Speak Up: CHOP Toolkit Promotes Conversations Around Safer Gun Storage

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According to the Centers for Disease Control (CDC), guns are now the leading cause of death among children ages 1 to 19 — a statistic that includes firearm deaths by unintentional injury, suicide and homicide. At the same time, gun ownership has risen significantly since 2020.

When youth have access to firearms, they have a dramatically increased risk of firearm injury and death. Children’s Hospital of Philadelphia (CHOP) has joined forces with thousands of hospitals on “It Doesn’t Kill to Ask,” a nationwide initiative to normalize conversations about safer gun storage.

“We want to incorporate this concept of safer firearm storage into our general safety recommendations for families,” says Dorothy R. Novick, MD, a pediatrician at CHOP Primary Care, South Philadelphia. “This is not a political conversation. This is a conversation about keeping your kids safe.”

Children and guns by the numbers

The American Academy of Pediatrics (AAP) says removing firearms from the home is the most protective measure families can take. Yet pervasive gun ownership is a fact of life in the United States, and easy access to firearms puts children and adolescents at an increased risk of unintentional shootings and suicide.

Statistics draw a clear picture of the risk:

  • An estimated 4.6 million children in the U.S. live in a home with at least one loaded, unlocked firearm.
  • Even when guns are hidden in the home, 75% of youth ages 5 to 14 know where the weapons are kept.
  • Every day, 13 kids are killed by guns, and 8 children are shot unintentionally because of an improperly stored or misused gun in the home.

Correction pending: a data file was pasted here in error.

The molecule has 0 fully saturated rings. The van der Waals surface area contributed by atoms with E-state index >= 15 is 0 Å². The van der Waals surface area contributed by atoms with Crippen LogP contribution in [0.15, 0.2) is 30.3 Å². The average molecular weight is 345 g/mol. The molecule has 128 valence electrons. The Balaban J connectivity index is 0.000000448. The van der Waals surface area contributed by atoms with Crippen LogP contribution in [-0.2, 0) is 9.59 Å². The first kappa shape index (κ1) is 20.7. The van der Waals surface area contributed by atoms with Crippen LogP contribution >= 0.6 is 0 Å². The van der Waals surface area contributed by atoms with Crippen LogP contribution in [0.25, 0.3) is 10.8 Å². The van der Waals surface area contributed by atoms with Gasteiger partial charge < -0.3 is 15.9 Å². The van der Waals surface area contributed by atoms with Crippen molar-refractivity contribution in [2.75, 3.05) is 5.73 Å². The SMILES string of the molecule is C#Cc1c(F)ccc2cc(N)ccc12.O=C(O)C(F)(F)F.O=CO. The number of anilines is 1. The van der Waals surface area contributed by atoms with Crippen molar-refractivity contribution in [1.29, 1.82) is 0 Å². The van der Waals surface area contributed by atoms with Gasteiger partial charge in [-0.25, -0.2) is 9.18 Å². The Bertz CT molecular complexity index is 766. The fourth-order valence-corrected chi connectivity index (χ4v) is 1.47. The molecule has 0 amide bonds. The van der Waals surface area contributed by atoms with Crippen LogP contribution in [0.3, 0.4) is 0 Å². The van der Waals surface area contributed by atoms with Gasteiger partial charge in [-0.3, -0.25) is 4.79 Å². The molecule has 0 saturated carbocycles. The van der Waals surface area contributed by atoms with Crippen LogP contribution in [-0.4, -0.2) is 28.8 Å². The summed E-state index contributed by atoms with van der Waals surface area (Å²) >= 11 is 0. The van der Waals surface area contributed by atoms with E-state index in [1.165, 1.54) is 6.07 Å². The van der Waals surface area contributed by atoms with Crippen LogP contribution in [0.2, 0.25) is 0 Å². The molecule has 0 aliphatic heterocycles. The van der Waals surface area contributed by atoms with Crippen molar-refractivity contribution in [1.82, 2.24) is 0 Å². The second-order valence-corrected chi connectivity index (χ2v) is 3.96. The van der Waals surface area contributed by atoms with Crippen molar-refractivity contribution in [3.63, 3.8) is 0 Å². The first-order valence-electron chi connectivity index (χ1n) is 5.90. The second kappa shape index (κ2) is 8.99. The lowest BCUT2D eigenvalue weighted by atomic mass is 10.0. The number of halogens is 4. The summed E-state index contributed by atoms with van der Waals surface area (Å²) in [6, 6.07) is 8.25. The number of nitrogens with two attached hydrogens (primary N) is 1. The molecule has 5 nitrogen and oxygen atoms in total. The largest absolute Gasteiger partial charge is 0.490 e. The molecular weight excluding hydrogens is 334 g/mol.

• Easy access to guns presents a heightened risk to adolescents who harbor suicidal thoughts. More than 80% of teens who attempt suicide with a firearm use a family member’s gun. And unlike other means of suicide, attempts with firearms are fatal nine times out of 10.

Start the safe gun storage conversation with friends and family

“It Doesn’t Kill to Ask” has published print, digital and broadcast public-service messages that promote safer gun storage, and offers a toolkit to help parents and caregivers initiate conversations with friends and family. Sample scripts and social media posts take the stress out of wondering how to broach the subject.

Dr. Novick suggests a matter-of-fact approach that mirrors how you’d ask about other safety concerns such as bike helmets, car seats or parental supervision during play dates. Make it a habit to ask about any unlocked guns before your child goes on a play date or visits another home. If the answer is “No,” you’ll have one less worry. If it’s “Yes,” consider meeting in another location or offer to host the play date at your house.

Part of a larger community effort

CHOP has studied the risks of gun violence for children and youth, and offers common-sense guidance to families about ways to limit youth access to guns. In addition to joining this national campaign, the CVP, along with CHOP’s Office of Community Impact, partners with local organizations to provide firearm safety education and free locking devices to a number of communities. In addition, the CVP has launched a program to deliver these resources at the point of health care at several CHOP locations.

How to keep firearms safer and secured at home

Teaching kids to stay away from firearms is always a good idea, but it's important to know this is not enough to keep them safe. If you choose to have guns in the house, store them unloaded and locked (and ideally, disassembled). Ammunition should be stored and locked separately. Only adults should know how to access these storage spaces.

Locking options include cable locks, lockboxes and gun safes. All are available online or where guns are sold. Cable locks are the least expensive option and may be available for free. A cable lock might keep a gun safe from an inquisitive young child, but it might not deter a more determined adolescent. A gun safe is the most secure option and can be used with a separate safe or lockbox, in another part of the house, for the ammunition.

For more information

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